“Today’s Hottest Music is on Power 92”. This aircheck, recorded on the night before Thanksgiving 1995, represents the sound of KKFR (92.3) Glendale/Phoenix that led the station to an all-time high 7.0 Arbitron share (12+). At this time, Power 92 offered superb all-around music, air talent, and production values. Hosted by Roxanne Steele (who later spent over a decade at Chicago’s B96).
With the pending demise of KSWD “100.3 The Sound” later today, here’s a look back at the final day of a previous format/station on the same frequency, from almost exactly 20 years ago. Following the “worst-to-first” performance of New York’s WKTU in 1996, a number of stations around the U.S. attempted similar formats (essentially Rhythmic AC) in their markets. B100 was one example – but the station never came close to achieving KTU-like numbers. It debuted in the Fall of 1996, emphasizing 70’s and 80’s Dance/R&B selections and positioning itself with the slogan “LA’s Hot FM.” Several months later, Viacom sold the station to Chancellor (which became AMFM). During the Spring of 1997, Chancellor tried to improve the station by making it more current-intensive and modifyi...
This is a sample of Philadelphia’s longtime CHR, hosted by one of my favorite personalities of all time — Terry “Motormouth” Young (who was most famous in the market for his time at Hot Hits! 98 WCAU in the early 1980’s.) In early 1998, after several years with a pronounced Rhythmic lean, Q102 moved in a more Mainstream direction. However, as heard on this aircheck, the station still had quite a few few dance selections (mostly recurrents/classics) in rotation at this time.
At the start of the 90’s, as mainstream pop music became much more fragmented, many formerly “Mainstream” CHRs chose to lean towards either Adult Contemporary or Rhythmic/Dance music. WPST, along with some of its other neighbors in the Philadelphia region like “Y102” WRFY Reading and WSTW Wilmington went in a Rock 40 direction. When was the last time a station ran an all-request show at 3am?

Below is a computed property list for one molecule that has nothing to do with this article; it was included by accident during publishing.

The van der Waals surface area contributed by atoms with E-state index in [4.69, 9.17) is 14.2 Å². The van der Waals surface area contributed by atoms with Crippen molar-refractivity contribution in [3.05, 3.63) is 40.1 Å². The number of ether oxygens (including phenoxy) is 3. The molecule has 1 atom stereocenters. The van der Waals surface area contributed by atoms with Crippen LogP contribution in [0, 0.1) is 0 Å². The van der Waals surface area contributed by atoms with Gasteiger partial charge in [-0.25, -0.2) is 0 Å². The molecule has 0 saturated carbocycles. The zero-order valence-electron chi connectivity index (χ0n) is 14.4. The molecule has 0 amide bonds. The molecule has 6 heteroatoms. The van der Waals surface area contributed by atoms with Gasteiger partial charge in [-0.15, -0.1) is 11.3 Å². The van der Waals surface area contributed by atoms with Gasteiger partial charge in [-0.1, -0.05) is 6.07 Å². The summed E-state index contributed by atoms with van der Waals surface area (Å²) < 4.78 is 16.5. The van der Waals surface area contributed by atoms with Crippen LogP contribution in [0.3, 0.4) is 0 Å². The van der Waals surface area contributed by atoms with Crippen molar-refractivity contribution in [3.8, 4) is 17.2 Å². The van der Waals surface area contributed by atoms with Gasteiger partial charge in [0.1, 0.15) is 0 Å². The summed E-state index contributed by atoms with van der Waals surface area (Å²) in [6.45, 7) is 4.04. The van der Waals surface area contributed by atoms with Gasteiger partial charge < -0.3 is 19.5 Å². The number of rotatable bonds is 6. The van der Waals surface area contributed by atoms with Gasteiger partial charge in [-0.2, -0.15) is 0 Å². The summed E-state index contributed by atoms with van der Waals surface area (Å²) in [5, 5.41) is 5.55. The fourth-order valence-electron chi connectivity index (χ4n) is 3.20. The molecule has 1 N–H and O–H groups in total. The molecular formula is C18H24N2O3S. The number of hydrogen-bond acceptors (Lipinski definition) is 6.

On October 30, 1996, at 3:30pm, following more than six months of stunting, KBZR officially launched as “The New 103.9, Arizona’s Party Station”. Shown here are the following: (1) YouTube video: A news story about the debut that aired on the 10pm newscast of local Phoenix TV station KTVK (Channel 3). (2) Aircheck (below the video): the actual sign-on along with a mix show that immediately followed. Please visit Formatchange.com for more details about the history of the station.
After having been granted the call letters WHHH a couple of months earlier, 96.3 FM in Indianapolis hit the air on October 28, 1991 — making it the first new FM signal in the market in over 25 years. This aircheck was seemingly recorded overnight following the station’s first full day. A video of the actual sign-on is posted on Youtube (the logo shown above is a screen shot taken from that video.) In these earliest moments, the station referred to itself multiple ways: “Hoosier 96” “Hoosier Hot 96” “Hot Hoosier 96” “Hot Hoosier 96.3” “Hoosier Hot 96 Dot 3” “Hoosier 96, WHHH” “Hoosier 96 Dot 3, WHHH” “96 Dot 3, WHHH” Today, the station calls itself “Hot 96.3” and offers a...
“Today’s best music mix…the new sound of Eagle 106”. This is a great example of pure Mainstream CHR for its era, recorded just before Halloween 1991.
Most likely recorded sometime in 2004, this is a brief sample of the long-running Saturday night program “Open House Party” as heard on KRQQ (93.7 KRQ) in Tucson, AZ. Included is an interview with JC Chasez, formerly of teen act N*SYNC, at the point when he was in the midst of his solo career.
For six months in 1996, KBZR (103.9 FM)/Coolidge, AZ offered one of the most creative stunts in radio history. In between an automated Rhythmic Oldies format was a series of clever interstitials (voiced by station owner Jerry Clifton) indicating that the station was “moving in from the desert” (referring to a pending signal upgrade to allow for better coverage in the metro Phoenix area) and looking for someone — or something — named “Steve”. This aircheck was recorded exactly one month before the stunt ended. By this point, the station had begun simulcasting on additional frequencies through Central and North-Central Arizona (presumably to compensate for the extended delays in upgrading the 103.9 signal), and it was revealed that “Steve” wa...
This is an official station composite of “99 and a half, WZPL” during its Mainstream CHR days. The aircheck was produced and mailed to me personally by someone at the station (presumably a Johnny George – that name is printed on the cassette label), after I wrote them a letter telling them how much I missed listening to them (I had recently moved from Indianapolis to Phoenix, and had not yet become accustomed to the idea of CHRs emphasizing hip-hop and R&B.)
This is a brief aircheck of Jeffrey T. Mason on 80′s-formatted 94.7 the Zone (WZZN Chicago), playing a jingle from the station’s days as Mainstream CHR WYTZ “Z95”. A similar aircheck (flashing back to the station’s days as “Musicradio WLS”) can be heard here. Note: Please have your speakers at a minimum before beginning to play this aircheck; the audio is very loud and begins suddenly.